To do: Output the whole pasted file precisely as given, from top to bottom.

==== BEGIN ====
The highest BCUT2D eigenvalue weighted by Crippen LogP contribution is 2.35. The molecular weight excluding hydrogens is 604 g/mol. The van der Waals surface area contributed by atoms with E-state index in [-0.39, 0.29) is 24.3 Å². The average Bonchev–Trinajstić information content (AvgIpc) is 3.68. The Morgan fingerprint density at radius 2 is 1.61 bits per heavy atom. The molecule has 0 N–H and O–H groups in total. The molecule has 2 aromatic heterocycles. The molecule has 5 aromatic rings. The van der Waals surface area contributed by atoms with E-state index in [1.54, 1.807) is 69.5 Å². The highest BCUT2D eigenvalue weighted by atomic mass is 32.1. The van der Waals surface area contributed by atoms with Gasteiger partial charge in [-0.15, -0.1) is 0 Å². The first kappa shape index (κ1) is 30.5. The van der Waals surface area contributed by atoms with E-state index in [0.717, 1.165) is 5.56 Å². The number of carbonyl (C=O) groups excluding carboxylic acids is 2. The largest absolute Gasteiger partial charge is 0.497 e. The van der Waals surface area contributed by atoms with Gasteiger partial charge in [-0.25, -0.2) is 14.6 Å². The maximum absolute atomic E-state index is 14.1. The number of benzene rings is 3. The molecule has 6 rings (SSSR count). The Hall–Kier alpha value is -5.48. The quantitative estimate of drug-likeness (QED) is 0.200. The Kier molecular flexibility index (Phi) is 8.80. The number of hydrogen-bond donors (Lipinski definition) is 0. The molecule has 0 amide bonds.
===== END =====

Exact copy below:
The highest BCUT2D eigenvalue weighted by Crippen LogP contribution is 2.35. The molecular weight excluding hydrogens is 604 g/mol. The van der Waals surface area contributed by atoms with E-state index in [-0.39, 0.29) is 24.3 Å². The average Bonchev–Trinajstić information content (AvgIpc) is 3.68. The Morgan fingerprint density at radius 2 is 1.61 bits per heavy atom. The molecule has 0 N–H and O–H groups in total. The molecule has 2 aromatic heterocycles. The molecule has 5 aromatic rings. The van der Waals surface area contributed by atoms with E-state index in [1.54, 1.807) is 69.5 Å². The highest BCUT2D eigenvalue weighted by atomic mass is 32.1. The van der Waals surface area contributed by atoms with Gasteiger partial charge in [-0.15, -0.1) is 0 Å². The first kappa shape index (κ1) is 30.5. The van der Waals surface area contributed by atoms with E-state index in [0.717, 1.165) is 5.56 Å². The number of carbonyl (C=O) groups excluding carboxylic acids is 2. The largest absolute Gasteiger partial charge is 0.497 e. The van der Waals surface area contributed by atoms with Gasteiger partial charge in [-0.25, -0.2) is 14.6 Å². The maximum absolute atomic E-state index is 14.1. The number of benzene rings is 3. The molecule has 6 rings (SSSR count). The Hall–Kier alpha value is -5.48. The quantitative estimate of drug-likeness (QED) is 0.200. The Kier molecular flexibility index (Phi) is 8.80. The number of hydrogen-bond donors (Lipinski definition) is 0. The molecule has 0 amide bonds.